A lot of gas

Section: 
Editorial

Team Kincardine wants another $10,000 from council to continue working on the municipality’s integrated community sustainability plan (ICSP).

 

The plan is a requisite to receive federal gas tax funding, which if I read the Canadian government website correctly, is administered by the province.

 

Phase 1 of the report, presented to council last week, is full of buzzwords, such as initiatives, strategies, priorities, sustainability, action plans, communications. In other words, it doesn’t say much.

 

But municipalities, from coast to coast, will be making similar plans to send on to bureaucrats at an upper level of government. Those bureaucrats will decide who gets federal gas tax funding.

 

Does a municipality that simply uses plain English in its application get funding?

 

Not likely.

 

Government and your tax dollars at work.

 

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 I wasn’t impressed with the Team Kincardine report on gas prices.

 

The five-page report says gas prices are higher here than elsewhere in the area and the best way to bring them down is for a gas discounter to come to town.

 

Six months in the making and the report really doesn’t tell us anything we don’t already know.

 

What did it cost and what was the point?

 

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This is another big weekend in Kincardine.

 

The 13th annual Kincardine Women’s Triathlon is Saturday and Huron Terrace is closed from the harbour south.  Also closed is Penetangore Row, Goderich Street, and others from 8:30 a.m. to 11:30 a.m.

 

The other event is a Blues Festival, which has bands playing on the main street Saturday from 11 a.m. to 4 p.m. Last year, however, Queen Street was closed at 8 a.m. With both Huron Terrace and Queen closed in the morning, people from the south side had trouble getting downtown.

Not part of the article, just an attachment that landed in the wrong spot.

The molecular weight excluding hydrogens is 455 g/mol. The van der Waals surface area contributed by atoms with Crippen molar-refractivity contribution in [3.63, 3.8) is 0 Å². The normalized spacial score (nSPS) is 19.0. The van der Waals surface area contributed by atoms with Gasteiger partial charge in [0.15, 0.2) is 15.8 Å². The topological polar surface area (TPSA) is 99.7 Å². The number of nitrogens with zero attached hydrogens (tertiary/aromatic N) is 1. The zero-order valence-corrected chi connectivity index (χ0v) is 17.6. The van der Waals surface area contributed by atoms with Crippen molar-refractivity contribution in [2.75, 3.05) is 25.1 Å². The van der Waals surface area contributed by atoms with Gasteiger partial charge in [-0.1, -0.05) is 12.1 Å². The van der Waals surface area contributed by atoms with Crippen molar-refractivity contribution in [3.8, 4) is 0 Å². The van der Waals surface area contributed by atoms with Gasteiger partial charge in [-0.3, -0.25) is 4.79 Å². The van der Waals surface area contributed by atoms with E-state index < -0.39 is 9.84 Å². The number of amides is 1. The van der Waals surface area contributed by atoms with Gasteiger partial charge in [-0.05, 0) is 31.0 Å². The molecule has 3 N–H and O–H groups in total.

The Blues organizers will have Queen Street closed again. However, they say you’ll be able to cross the Queen Street bridge and use Durham Market South to get to the north side and vice versa.

 

It makes little sense to have two major events overlapping.

 

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A reader told me last week he was disgusted by the amount of garbage left on the beach after the fireworks Canada Day.

 

People arrived with pop and chips for the evening’s entertainment and when it finished left their detritus behind.

 

I walked along the beach Monday and noticed two municipal employees picking up garbage. There wasn’t much to pick up Monday but one of the employees confirmed there was lots of junk after the holiday weekend.

 

A bouquet to the municipality for keeping the beach clean and a brick to the louts who leave their garbage on the beaches and elsewhere around town.

 

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The guest minister at the Scottish Service Sunday, Rev. Andrew Reid of London, spoke on Roots and Wings.

 

To over simplify, he said we should teach our children where they came from and we should give them wings so that they can go and make their own lives.

 

From what I see today, many Canadian families get an ‘F’ when it comes to Roots and Wings.

 

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That was a terrible rail tragedy on the weekend in Quebec and it sounds like it may have been caused by human error.